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The Honorable Barbara Boxer
June 25, 2003
Opening Statement of Senator Barbara Boxer
Joint Hearing of the Foreign Relations Subcommittee on Near Eastern and South Asian Affairs and Judiciary Subcommittee on the Constitution, Civil Rights and Property Rights
Hearing on Constitutionalism, Human Rights and the Rule of Law in the Nation of Iraq
June 25, 2003
Chairman Chafee, Chairman Cornyn, thank you for holding this hearing today on Constitutionalism, Human Rights and the Rule of Law in the Nation of Iraq.
The Senate Foreign Relations Committee has held several hearings on Iraq since last July, beginning under the leadership of Chairman Biden and then under Chairman Lugar. In February, prior to U.S. military action against Iraq, the Committee held a hearing on post-Saddam Iraq. Representatives of both the State Department and Department of Defense testified.
The Committee asked several questions:
? Who will rule Iraq?
? Who will provide security?
? How long will U.S. troops have to say?
? What will be the role of the U.N.?
? What allies will share the burden of reconstructing Iraq?
During this hearing, the Committee failed to get clear answers - only rosy scenarios. As Chairman Lugar recently said, "We were unable in this committee to find very much from the administration about what they were going to do." The administration - in the Chairman's own words - was not "well prepared."
In my view, the number one priority in Iraq is to provide basic law and order. It is unfortunate that we were not better prepared to stop the looting and lawlessness that took place after the fall of Baghdad.
Now, our military men and women, who so ably fought to rid Iraq of Saddam Hussein, are frustrated that they have not been given the tools or training to act as peacekeepers.
According to the Washington Post, "soldiers complain that they have been insufficiently equipped for peacekeeping and too thinly deployed in areas where they are under attack from fighters evidently loyal to deposed president Saddam Hussein."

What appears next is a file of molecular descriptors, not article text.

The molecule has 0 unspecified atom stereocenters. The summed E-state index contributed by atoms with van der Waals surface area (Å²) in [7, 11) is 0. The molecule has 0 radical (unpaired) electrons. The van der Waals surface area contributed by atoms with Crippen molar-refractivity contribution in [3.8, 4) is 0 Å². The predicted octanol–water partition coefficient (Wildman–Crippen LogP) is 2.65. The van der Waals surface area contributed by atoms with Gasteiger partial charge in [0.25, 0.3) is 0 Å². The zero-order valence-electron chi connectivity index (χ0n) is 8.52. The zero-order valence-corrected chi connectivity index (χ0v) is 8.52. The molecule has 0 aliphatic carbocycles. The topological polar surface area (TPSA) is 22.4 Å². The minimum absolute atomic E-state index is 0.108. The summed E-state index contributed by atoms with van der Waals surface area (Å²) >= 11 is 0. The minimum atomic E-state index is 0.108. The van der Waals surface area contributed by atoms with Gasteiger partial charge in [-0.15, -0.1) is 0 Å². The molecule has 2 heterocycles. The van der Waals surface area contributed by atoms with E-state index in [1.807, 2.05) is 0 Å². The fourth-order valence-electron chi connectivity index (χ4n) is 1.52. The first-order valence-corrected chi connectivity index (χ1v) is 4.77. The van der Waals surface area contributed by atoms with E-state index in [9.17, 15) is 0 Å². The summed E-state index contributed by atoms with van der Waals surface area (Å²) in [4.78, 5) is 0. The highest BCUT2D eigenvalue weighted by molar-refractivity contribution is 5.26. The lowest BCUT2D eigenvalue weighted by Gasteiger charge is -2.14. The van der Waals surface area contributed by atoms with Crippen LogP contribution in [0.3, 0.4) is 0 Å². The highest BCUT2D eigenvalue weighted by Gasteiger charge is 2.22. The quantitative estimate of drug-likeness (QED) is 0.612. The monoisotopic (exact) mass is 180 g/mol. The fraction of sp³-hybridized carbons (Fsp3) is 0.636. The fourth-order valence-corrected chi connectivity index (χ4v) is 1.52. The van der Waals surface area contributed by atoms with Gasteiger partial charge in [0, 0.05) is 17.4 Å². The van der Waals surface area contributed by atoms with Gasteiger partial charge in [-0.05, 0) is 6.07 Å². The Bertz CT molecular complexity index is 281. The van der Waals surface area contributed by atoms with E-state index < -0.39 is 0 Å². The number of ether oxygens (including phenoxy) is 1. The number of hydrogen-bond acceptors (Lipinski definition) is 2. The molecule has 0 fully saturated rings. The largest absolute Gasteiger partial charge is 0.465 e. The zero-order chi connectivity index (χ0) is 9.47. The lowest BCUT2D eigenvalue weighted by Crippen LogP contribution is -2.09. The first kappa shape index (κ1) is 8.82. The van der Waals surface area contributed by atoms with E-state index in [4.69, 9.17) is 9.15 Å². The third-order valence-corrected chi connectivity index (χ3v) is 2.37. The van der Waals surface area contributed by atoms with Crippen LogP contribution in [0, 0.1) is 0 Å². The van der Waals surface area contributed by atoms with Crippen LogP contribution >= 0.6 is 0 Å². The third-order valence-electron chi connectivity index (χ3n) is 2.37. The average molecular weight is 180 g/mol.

Because of the Bush administration's insistence on a unilateral policy toward Iraq, the task of keeping peace falls almost exclusively to the United States. Right now, the U.S. has 146,000 troops in Iraq - non U.S. coalition forces number 12,000. U.S. forces make up 92 percent of the total. To compare, after hostilities ended in Bosnia, the security force was about one-third American; in Kosovo, about one-fifth. It is imperative that we do more to involve other nations in maintaining law and order in Iraq.
A second issue we face is how to establish a viable transitional government of Iraq. It is clear that the administration's initial plans have failed. General Garner has been recalled and replaced by a civilian administrator. The Pentagon's plan to give power to Mr. Chalabi and the Iraqi National Congress has apparently been scrapped.
Unlike Afghanistan where a Loya Jirga allowed Hamid Karzai to take control relatively soon after the fall of the Taliban, no such mechanism to produce a viable Iraqi leader has emerged.
Finally, I want to highlight the need to ensure that our initial missteps in Iraq do not lead to a rise in religious fundamentalism. In yesterday's New York Times, Nicolas Kristof writes that, "An iron curtain of fundamentalism risks falling over Iraq, with particularly grievous implications for girls and women. President Bush hopes that Iraq will turn into a shining model of democracy, and that could still happen. But for now it's the Shiite fundamentalists who are gaining ground."
Concerns about women and girls led me to offer an amendment to the Foreign Assistance Authorization bill to make it U.S. policy to ensure the full and active participation of women in the reconstruction of Iraq by promoting the involvement of women in the Iraqi government, the planning and distribution of assistance, and job promotion and training programs. I am pleased this amendment was unanimously adopted by the Foreign Relations Committee.
In addition, a report is being released today by Women Waging Peace in conjunction with the Woodrow Wilson Center on the role of women in post-conflict Iraq. The findings contained in this report are the result of a two-day conference involving 26 Iraqi women leaders. Zainab Salbi, who will testify as part of our first panel of witnesses this afternoon, played a key role in the development of this report.
We must ensure the full and active participation of women in the rebuilding of Iraq. It is necessary for long-term stability and the success of a democratic transition.